In my last post discussing the Alerian Effect, we talked about what happens to an MLP that is added to the Alerian MLP Index (AMZ) or Alerian MLP Infrastructure Index (AMZI) in a rebalancing. We learned that typically, on the day it is announced that an MLP will be added to an index, it outperforms the index it will be joining. Looking at those same MLPs through the day after the rebalancing takes place yields a bit fuzzier results. On a per MLP basis, the majority of MLPs in both the AMZ and AMZI still outperform their respective indices. Companies added to the AMZI outperform the index during the period by an average of 368 bps. But, those added to the AMZ perplexingly underperform the index by an average of about 100 bps.
In an effort to look at the Alerian Effect from all angles, today we’ll be studying the names that were removed from an index, focusing on the same two windows of time and study period (1Q 2011 through 3Q 2016) as the December 13th post. Unlike the previous post, names removed due to a special rebalancing have been excluded from this analysis, since their removal has been triggered by a corporate action—namely, they have merged with or been acquired by another MLP. Their price movement during the rebalancing procedure will typically be based on the proposed merger exchange ratio.
Since you’ve likely slept many nights since my last post, let me share this calendar again to remind you of our quarterly rebalancing schedule. This is a snapshot of how the quarterly rebalancing events shook out this past September:
Quarterly rebalancings to the Alerian Index Series occur every March, June, September, and December. Results are announced on the second Friday, actual rebalancings take place on the third Friday after market close, and changes are effective at market open the following Monday. Special rebalancings are reviewed on a case-by-case basis; thus, we are unable to offer an easy-to-follow calendar because they are triggered by corporate actions.
On the day of announcement, an MLP that is removed from the AMZ or AMZI usually underperforms its respective index. Constituents removed from the AMZI typically underperform the index by a greater margin (199 bps) than those removed from the AMZ (154 bps). One reason for this, similar to the Alerian “entering constituent” Effect, is that there are significantly more assets tied to the AMZI (about $12.3 billion) than the AMZ (about $3.6 billion), The chart below shows relative constituent performance on the day of announcement versus the indices they were removed from.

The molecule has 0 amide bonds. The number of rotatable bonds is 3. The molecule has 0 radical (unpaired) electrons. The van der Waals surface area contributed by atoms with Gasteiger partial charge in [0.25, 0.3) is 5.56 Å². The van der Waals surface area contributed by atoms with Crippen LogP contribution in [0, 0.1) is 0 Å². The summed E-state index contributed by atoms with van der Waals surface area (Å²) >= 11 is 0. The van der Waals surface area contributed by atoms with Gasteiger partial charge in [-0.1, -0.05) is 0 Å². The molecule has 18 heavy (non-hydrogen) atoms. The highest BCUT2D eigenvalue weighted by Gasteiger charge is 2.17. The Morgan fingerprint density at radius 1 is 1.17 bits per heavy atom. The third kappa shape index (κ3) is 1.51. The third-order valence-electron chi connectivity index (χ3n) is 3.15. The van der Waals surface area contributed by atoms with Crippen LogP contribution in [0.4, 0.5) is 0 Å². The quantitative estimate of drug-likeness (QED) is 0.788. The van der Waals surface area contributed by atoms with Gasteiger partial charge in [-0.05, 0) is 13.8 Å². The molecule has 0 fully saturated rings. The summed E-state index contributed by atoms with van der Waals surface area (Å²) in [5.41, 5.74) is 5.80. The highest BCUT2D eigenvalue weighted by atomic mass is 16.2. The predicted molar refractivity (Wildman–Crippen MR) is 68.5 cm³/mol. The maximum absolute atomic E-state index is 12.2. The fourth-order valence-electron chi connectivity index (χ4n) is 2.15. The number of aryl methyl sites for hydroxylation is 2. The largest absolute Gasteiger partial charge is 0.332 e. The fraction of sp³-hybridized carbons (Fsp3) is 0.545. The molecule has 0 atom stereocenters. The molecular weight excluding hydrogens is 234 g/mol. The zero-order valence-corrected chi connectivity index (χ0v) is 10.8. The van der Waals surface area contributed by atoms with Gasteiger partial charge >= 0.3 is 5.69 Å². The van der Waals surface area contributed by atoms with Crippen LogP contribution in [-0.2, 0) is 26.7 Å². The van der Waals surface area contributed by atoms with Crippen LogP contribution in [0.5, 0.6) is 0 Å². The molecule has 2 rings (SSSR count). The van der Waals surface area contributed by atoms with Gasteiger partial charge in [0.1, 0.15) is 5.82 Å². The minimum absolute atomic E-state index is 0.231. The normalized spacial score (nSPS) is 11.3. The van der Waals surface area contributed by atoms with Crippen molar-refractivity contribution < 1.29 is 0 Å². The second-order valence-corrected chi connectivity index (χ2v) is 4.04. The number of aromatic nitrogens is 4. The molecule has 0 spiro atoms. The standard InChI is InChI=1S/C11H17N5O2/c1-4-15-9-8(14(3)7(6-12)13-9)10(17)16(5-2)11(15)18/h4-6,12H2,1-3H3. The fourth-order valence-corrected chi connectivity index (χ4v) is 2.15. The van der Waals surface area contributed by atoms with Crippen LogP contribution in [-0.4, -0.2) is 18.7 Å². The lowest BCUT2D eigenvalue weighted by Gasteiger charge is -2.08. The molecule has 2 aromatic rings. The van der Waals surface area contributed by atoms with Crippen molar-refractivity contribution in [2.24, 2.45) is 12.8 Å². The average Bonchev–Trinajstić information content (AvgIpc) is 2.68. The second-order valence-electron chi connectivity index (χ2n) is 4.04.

Next, let’s take a look at what happens to exiting MLPs through the day after rebalancing. If we simply look at the data in aggregate, MLPs removed from the AMZI continue to underperform the index throughout this time period by an average of 105 bps. Constituents removed from the AMZ outperform the index by an average of 100 bps. This data is a bit misleading, though. If you look at the chart during the March 2016 rebalancing, you’ll see that some names in the AMZ significantly outperformed the index. Teekay Offshore Partners (TOO) and Archrock Partners (APLP) outperformed by a staggering 51.6% and 48.0% respectively. Enable Midstream Partners (ENBL) also outperformed by a significant 24.2%. Our theory as to why this extreme outperformance occurred is that this was during the time we started to see MLPs recover. The AMZ was up 4.6% over this time period and the effect was magnified for the aforementioned names because of their smaller size. However, this explanation is by no means full proof given the notable underperformance of Vanguard Natural Resources (VNR) of -36.1% over the period. If you were to remove these outliers, MLPs exiting the AMZ would underperform through the day after rebalancing by around 162 bps. As a function of the methodology criteria, in most scenarios, the MLPs removed from the AMZ are either smaller and/or less liquid than the MLPs removed from the AMZI. Thus, it may take fund managers a bit longer to get out of certain positions in the AMZ versus AMZI. When the outliers are excluded, the results are a bit more in line with our pre-study guesstimates.
On a per MLP basis, an MLP removed from the indices will underperform on the announcement date and throughout the study period the majority of the time.
The chart below gives us a quick side-by-side comparison of the data for MLPs entering an index versus those exiting.
It’s safe to say that in general, names that are added to the AMZ or AMZI outperform the index and names that are removed underperform the index during the rebalancing time period. However, there is no conclusive explanation for why names, either in the AMZ or AMZI, perform the way they do over the full study period (announcement date to day after rebalancing). On one hand, there are significantly more assets tied to the AMZI (about $12.3 billion) than the AMZ (about $3.6 billion), which could warrant a magnified effect for AMZI names due to the sheer dollar amount of units needed to be purchased or sold. However, on the other hand, if a name is being added or removed from each index, it’s likely to be a name “on the border” from a size or liquidity standpoint. This could warrant a magnified effect for AMZ names due to liquidity to enter or exit a position. The reality is that there could be so many contributing factors that it’s impossible to isolate a week’s long performance down to a single variable—in this case, an Alerian rebalancing.
We will continue to collect and monitor this data. As we amass more data points, it will be interesting to see whether more prominent trends can be identified. Stay tuned for an update around this time next year.